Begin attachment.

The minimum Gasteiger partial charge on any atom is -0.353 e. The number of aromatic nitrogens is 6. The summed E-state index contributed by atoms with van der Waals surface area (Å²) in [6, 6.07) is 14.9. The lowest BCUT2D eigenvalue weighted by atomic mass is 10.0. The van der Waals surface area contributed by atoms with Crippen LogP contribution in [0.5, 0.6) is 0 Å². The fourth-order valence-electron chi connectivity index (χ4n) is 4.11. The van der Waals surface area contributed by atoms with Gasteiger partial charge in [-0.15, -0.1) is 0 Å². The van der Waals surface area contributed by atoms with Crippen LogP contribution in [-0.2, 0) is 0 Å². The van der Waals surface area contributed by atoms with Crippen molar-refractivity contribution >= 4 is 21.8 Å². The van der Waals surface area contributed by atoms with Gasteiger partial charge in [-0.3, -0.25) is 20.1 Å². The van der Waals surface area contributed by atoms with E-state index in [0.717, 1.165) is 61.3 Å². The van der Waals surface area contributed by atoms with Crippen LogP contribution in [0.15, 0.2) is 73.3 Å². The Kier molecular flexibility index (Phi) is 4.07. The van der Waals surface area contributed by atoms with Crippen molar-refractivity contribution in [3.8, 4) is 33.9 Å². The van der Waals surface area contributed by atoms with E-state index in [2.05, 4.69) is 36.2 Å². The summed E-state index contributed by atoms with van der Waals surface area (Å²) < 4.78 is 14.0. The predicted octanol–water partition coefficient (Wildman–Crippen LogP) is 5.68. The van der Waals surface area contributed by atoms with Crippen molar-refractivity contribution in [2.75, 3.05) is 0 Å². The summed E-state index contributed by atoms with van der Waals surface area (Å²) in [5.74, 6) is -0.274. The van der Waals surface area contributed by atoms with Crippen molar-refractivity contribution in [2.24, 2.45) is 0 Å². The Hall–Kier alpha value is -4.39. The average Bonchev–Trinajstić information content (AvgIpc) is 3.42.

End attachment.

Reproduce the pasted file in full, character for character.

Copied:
The minimum Gasteiger partial charge on any atom is -0.353 e. The number of aromatic nitrogens is 6. The summed E-state index contributed by atoms with van der Waals surface area (Å²) in [6, 6.07) is 14.9. The lowest BCUT2D eigenvalue weighted by atomic mass is 10.0. The van der Waals surface area contributed by atoms with Crippen LogP contribution in [0.5, 0.6) is 0 Å². The fourth-order valence-electron chi connectivity index (χ4n) is 4.11. The van der Waals surface area contributed by atoms with Gasteiger partial charge in [-0.15, -0.1) is 0 Å². The van der Waals surface area contributed by atoms with Crippen LogP contribution in [-0.2, 0) is 0 Å². The van der Waals surface area contributed by atoms with Crippen molar-refractivity contribution >= 4 is 21.8 Å². The van der Waals surface area contributed by atoms with Gasteiger partial charge in [-0.3, -0.25) is 20.1 Å². The van der Waals surface area contributed by atoms with E-state index in [0.717, 1.165) is 61.3 Å². The van der Waals surface area contributed by atoms with Crippen LogP contribution in [0.15, 0.2) is 73.3 Å². The Kier molecular flexibility index (Phi) is 4.07. The van der Waals surface area contributed by atoms with Crippen molar-refractivity contribution in [3.8, 4) is 33.9 Å². The van der Waals surface area contributed by atoms with E-state index in [2.05, 4.69) is 36.2 Å². The summed E-state index contributed by atoms with van der Waals surface area (Å²) < 4.78 is 14.0. The predicted octanol–water partition coefficient (Wildman–Crippen LogP) is 5.68. The van der Waals surface area contributed by atoms with Crippen molar-refractivity contribution in [2.75, 3.05) is 0 Å². The summed E-state index contributed by atoms with van der Waals surface area (Å²) in [5.74, 6) is -0.274. The van der Waals surface area contributed by atoms with Crippen molar-refractivity contribution in [2.24, 2.45) is 0 Å². The Hall–Kier alpha value is -4.39. The average Bonchev–Trinajstić information content (AvgIpc) is 3.42.